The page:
Around 9:00 PM, Carrie announce that she, Dennis and Will were going on a boating expedition to Meadow Creek, on the other side of Big Lake. She invited me along, insisting that I bring a sweater and rain slicker even though the day was still warm and sunny. We set off in Dennis’s powerboat, Carrie and Will on the bow, I sitting inside under the visquine cover, Dennis captaining. Sheila, Lolly’s Australian Shepard bitch, moved aimlessly around the boat.
It took 20 minutes to reach the stream head on the marshy flats. This was the wet lands/ estatuary part of the river. Swamp grass was as high as our heads, cutting off the view. There were lots of lotus-like flowers growing out of the water, and bird nests (which were pointed out excitedly and I was unable to spot). Muskrats swam out of our way. Carrie pointed out a beaver lodge in the center of the water way, which was barely twice the width of or boat and shallow to the point that sometimes I could feel us scraping the top of the swamp grass waving languorously beneath us. Small cabins were scattered throughout the swampy plane with “No Trespassing” signs posted nest to moored flat-bottom boats.
After about 30 minutes of this, Dennis killed the motor and we drifted in the waning light. Frankly, I was tired and bored, so I lay down in the on the bow. Sheila kept me from dozing off as she moved excitedly around me; at one point Carrie had to grab her to keep her from jumping overboard. “She hasn’t learned”, Carrie critiqued. Apparently this had happened before. All this noise bothered Carrie; she wanted silence so she could appreciate the sounds of nature. Dennis voiced a desire to spend the night there, moored to the creek-side. He couldn’t figure a way to keep the insects at bay though. I tried to overcome my boredom by approaching the experience as meditation. I might as well be here as anywhere. I abstained from asking what the plan was, specifically when we were due to return back to the cabin. After a while, Carrie asked how I was doing. I said I was tired, so Dennis fired up the motor and we returned as we came.
By this time it was almost 11:00 PM. The twilight sun skimmed the tree lined, hilly horizon. Overhead, the sky was obscured by dark clouds, lit bright orange and purple by the lingering sunset.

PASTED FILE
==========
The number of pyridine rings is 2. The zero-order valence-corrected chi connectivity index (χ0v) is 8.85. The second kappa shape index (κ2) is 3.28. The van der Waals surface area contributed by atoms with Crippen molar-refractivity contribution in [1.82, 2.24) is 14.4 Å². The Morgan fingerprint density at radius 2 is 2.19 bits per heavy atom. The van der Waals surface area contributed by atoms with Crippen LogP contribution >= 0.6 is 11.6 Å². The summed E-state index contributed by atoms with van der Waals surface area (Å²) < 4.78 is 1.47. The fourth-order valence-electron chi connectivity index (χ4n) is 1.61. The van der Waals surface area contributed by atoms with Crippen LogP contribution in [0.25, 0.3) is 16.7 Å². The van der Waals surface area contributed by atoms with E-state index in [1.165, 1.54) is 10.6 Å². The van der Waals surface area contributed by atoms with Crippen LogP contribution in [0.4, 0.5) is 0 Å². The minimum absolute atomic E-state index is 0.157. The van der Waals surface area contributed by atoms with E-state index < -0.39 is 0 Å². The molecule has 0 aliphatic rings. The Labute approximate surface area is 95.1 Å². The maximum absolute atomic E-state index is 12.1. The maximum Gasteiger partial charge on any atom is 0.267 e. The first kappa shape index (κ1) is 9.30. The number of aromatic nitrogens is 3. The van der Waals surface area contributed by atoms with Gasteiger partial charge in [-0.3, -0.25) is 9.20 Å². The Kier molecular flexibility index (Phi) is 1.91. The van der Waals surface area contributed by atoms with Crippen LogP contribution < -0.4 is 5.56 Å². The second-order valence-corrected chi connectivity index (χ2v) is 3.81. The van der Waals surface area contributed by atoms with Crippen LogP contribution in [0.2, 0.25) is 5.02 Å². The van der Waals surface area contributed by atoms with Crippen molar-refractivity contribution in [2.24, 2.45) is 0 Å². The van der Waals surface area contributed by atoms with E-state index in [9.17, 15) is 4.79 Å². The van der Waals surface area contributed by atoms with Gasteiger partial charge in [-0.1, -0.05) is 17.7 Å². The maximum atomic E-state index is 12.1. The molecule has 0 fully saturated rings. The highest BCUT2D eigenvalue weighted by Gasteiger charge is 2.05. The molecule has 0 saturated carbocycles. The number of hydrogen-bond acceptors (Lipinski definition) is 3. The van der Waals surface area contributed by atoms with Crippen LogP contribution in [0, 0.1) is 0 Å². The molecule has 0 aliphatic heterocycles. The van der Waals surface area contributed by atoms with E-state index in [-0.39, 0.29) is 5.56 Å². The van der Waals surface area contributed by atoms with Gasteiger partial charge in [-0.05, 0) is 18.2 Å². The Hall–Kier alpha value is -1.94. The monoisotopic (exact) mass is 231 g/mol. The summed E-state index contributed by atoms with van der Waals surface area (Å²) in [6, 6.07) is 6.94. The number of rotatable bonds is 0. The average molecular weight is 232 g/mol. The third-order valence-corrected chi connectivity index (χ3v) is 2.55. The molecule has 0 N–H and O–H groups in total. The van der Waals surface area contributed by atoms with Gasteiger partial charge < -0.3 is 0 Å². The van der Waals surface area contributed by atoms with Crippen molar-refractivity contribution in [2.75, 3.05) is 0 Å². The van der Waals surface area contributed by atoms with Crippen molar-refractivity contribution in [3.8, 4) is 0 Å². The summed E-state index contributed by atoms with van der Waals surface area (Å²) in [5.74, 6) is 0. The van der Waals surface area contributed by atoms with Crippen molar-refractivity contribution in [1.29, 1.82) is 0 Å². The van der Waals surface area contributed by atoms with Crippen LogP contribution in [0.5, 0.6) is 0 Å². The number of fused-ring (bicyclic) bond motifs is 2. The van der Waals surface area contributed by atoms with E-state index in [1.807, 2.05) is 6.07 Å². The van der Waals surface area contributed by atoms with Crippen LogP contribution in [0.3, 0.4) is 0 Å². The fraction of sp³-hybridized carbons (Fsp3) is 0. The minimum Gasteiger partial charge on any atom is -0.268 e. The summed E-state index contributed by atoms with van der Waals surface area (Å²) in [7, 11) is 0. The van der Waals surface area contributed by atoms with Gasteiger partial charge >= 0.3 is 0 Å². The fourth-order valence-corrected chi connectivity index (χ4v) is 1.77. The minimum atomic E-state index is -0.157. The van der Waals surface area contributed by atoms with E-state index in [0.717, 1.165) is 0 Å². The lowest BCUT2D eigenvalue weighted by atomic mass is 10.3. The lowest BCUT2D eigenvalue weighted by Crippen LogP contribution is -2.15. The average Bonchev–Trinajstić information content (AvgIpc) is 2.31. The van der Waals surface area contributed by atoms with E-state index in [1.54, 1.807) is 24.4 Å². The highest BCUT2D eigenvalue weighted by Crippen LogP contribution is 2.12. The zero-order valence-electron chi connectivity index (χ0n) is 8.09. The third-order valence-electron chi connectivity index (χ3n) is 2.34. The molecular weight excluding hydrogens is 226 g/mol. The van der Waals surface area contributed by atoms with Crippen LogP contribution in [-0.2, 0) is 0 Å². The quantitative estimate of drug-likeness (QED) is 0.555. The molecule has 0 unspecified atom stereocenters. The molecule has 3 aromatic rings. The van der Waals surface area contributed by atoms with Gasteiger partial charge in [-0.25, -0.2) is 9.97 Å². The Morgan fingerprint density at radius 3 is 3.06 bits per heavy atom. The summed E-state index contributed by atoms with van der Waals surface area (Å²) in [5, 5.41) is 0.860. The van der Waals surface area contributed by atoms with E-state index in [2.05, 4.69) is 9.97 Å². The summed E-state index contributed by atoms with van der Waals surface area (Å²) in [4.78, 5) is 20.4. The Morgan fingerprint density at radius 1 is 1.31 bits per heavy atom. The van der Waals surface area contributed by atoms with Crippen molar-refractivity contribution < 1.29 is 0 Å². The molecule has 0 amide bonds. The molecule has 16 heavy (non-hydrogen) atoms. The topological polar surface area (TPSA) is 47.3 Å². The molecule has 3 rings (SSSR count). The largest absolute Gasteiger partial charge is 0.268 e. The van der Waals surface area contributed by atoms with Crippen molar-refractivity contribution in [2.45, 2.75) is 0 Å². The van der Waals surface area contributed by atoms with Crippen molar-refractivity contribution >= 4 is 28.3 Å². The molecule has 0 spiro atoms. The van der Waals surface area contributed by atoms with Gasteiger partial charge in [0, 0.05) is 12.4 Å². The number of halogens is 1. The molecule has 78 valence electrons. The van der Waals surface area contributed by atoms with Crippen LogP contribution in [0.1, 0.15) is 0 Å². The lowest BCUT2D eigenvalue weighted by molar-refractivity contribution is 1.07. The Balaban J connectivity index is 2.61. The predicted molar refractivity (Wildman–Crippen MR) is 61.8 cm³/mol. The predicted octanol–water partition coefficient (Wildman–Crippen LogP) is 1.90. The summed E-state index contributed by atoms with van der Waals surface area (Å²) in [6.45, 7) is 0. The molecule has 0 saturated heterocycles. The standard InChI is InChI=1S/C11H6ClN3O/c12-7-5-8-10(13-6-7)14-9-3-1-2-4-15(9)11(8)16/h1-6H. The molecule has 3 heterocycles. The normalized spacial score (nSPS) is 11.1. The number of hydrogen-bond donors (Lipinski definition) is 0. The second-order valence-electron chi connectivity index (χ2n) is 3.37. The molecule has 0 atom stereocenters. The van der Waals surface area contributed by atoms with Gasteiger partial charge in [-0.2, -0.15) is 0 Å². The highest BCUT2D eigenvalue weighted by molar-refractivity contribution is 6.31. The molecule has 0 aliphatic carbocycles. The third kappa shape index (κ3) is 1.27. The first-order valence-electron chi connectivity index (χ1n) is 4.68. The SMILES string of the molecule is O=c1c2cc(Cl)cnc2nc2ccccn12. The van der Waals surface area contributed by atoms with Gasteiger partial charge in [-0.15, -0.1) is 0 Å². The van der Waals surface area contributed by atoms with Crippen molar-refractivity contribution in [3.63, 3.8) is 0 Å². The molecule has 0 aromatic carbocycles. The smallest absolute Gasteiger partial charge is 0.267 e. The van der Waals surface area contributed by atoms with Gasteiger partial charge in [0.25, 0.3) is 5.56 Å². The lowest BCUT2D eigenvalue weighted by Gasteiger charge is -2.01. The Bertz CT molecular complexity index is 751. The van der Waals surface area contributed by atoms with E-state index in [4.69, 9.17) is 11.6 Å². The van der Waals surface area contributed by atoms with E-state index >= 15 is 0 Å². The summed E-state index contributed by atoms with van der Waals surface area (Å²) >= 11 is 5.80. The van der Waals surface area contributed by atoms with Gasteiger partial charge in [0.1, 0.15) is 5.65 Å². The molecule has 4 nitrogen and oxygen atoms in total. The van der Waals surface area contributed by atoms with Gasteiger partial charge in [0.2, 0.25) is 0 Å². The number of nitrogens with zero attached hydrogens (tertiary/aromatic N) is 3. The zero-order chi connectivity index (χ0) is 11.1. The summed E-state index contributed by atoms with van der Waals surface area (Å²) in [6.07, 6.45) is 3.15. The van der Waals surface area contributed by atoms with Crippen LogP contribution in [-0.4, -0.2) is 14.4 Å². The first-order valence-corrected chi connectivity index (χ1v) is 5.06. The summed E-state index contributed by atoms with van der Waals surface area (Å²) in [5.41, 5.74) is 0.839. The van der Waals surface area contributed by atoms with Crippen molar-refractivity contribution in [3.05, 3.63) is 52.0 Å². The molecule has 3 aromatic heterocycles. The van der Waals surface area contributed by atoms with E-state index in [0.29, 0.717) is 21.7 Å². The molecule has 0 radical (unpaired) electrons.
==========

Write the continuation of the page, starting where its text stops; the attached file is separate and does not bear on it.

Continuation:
Sunday, August 14, 2011

My ALASKA VACATION, 2011, Part 2


JUNE 22, 2011, Part 2
Around 11:30 AM, Cousin Janet arrived. She asked what I was doing later. She wanted to introduce me to Angie, 17-year-old adopted daughter of Julia, one of Janet’s best friends. Angie’s goal is to be a Manga artist, and Janet wanted me to take a look at her work. Julia and Angie lived near-ish by, so Janet and I arrived around noon.
Julia was tall, thin, white haired (women in Alaska don’t seem to feel the need that Los Angelina’s have to dye their hair as middle age sets in), bobbed short. Angie is a pretty, slightly pudgy, Raven-haired girl. Julia asked for advice on how Angie could best apply for art schools. (I confessed to having not a clue.) Angie showed some recent work, a manga inspired 6 page comicbook sequence drawn in a spiral bound sketchbook. She had fairly good drawing chops for a teen-ager, and I told her so.
On the drive over, Janet warned me that Angie was head-strong, arrogant, too sure of herself. “She does most of that talking, isn’t inclined to listen. I didn’t find this to be the case, though Janet later told me that Angie had been on her best behavior. Angie accepted with good grace my lack of interest in Manga; to me Manga was just another style. I came up with a list of American cartoonist I recommended she investigate. She pulled out an iPad and did so as I wrote, looking up Alex Toth, Russ Heath, etc. I told here she needed to work on, well, everything. If she wanted to do what I do, she would have to be able to draw anything, from any angle, doing anything, at any time of day, in any weather condition. This skill could be applied to drawing Manga or anything the hell else she wanted to draw.

My ALASKA VACATION, 2011, Part 5


MY ALASKA VACATION, 2011

FRIDAY, JUNE 24, 2011, Part 2
Around this time Carrie and Will arrived in their SUV; a few minutes later, Dennis rode in on their aluminum outdoor motorboat. Dennis and Carrie were dismissive of my insistence on going to the store; Dennis didn’t see the need for the caulk; Carrie didn’t want to have to build up her chi to do a big work project so soon after their arrival. I assured her that this way my initiative; they didn’t have to lift a finger. Lolly wasn’t much into making a trip, but I insisted: What was the big deal? We had a window of opportunity; it was warm and sunny; let’s do it.